By the way, if you want to watch video of Parise winning the Woodbine race, here it is. Give the article a read above. It was a fun one.
Rugged veteran forward Mike Rupp will play his first NHL game since May 9’s playoff game against the Chicago Blackhawks tonight when the Wild visits the St. Louis Blues.
Rupp, coming off a five-game conditioning stint with AHL Iowa as the final step in his recoup from offseason knee surgery, draws into the lineup because center Mikael Granlund will miss his second game in a row with an upper-body injury.
Coach Mike Yeo says from what he’s “been told, we don’t have reason to be concerned. We’re just calling him day-to-day and we’ll see what happens here tomorrow.”
Yeo is being hush-hush about what the issue with Granlund is. Like I wrote on yesterday’s blog, he played four games since the Nazem Kadri head shot but was hammered by Marc Methot last Wednesday in Ottawa.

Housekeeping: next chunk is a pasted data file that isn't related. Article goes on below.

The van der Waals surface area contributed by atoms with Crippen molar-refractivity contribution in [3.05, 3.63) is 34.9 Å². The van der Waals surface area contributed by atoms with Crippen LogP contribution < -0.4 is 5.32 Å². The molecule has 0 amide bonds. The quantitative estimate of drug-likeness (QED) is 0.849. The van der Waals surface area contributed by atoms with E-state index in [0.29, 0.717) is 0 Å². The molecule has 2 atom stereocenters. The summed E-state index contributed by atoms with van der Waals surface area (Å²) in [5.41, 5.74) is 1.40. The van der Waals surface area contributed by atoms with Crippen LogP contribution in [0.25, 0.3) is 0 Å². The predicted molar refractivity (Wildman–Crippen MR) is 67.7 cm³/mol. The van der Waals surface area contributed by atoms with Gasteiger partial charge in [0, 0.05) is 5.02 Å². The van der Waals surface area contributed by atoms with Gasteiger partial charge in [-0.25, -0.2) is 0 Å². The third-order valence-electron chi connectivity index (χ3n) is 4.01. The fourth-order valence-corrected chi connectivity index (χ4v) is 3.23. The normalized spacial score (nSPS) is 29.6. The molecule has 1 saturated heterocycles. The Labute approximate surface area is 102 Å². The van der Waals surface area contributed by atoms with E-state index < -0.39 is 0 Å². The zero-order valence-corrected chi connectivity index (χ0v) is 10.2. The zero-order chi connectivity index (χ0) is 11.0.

Whatever the injury is, the Wild is clearly thinking there’s a chance Granlund could play Wednesday against Phoenix because if he was already ruled out for that game, the Wild could simply place Granlund on injured reserve retroactive to last Wednesday and call up a forward to replace him. Instead, the Wild is keeping Granlund off IR, which would allow him to play Wednesday if he can.
Torrey Mitchell has been placed on IR (he can come off whenever he’s healthy) and that move allows Darcy Kuemper to back up tonight. Josh Harding was not able to return to St. Louis because of a stiff hamstring that was apparently spasming in Winnipeg.
Apparently, it’s a similar injury to why he had to come out of the Carolina game Oct. 24. Niklas Backstrom played the third period of that game and then consecutive games against Chicago.
Harding’s had some awful luck in this building anyway. He strained his groin here in 2005, which thrust Backstrom onto the NHL stage initially. He tore his ACL and MCL here in his preseason debut in 2010. He also got sick in a tie game here in the preseason. Johan Gustafsson proceeded to come in and the Wild got shellacked in the third.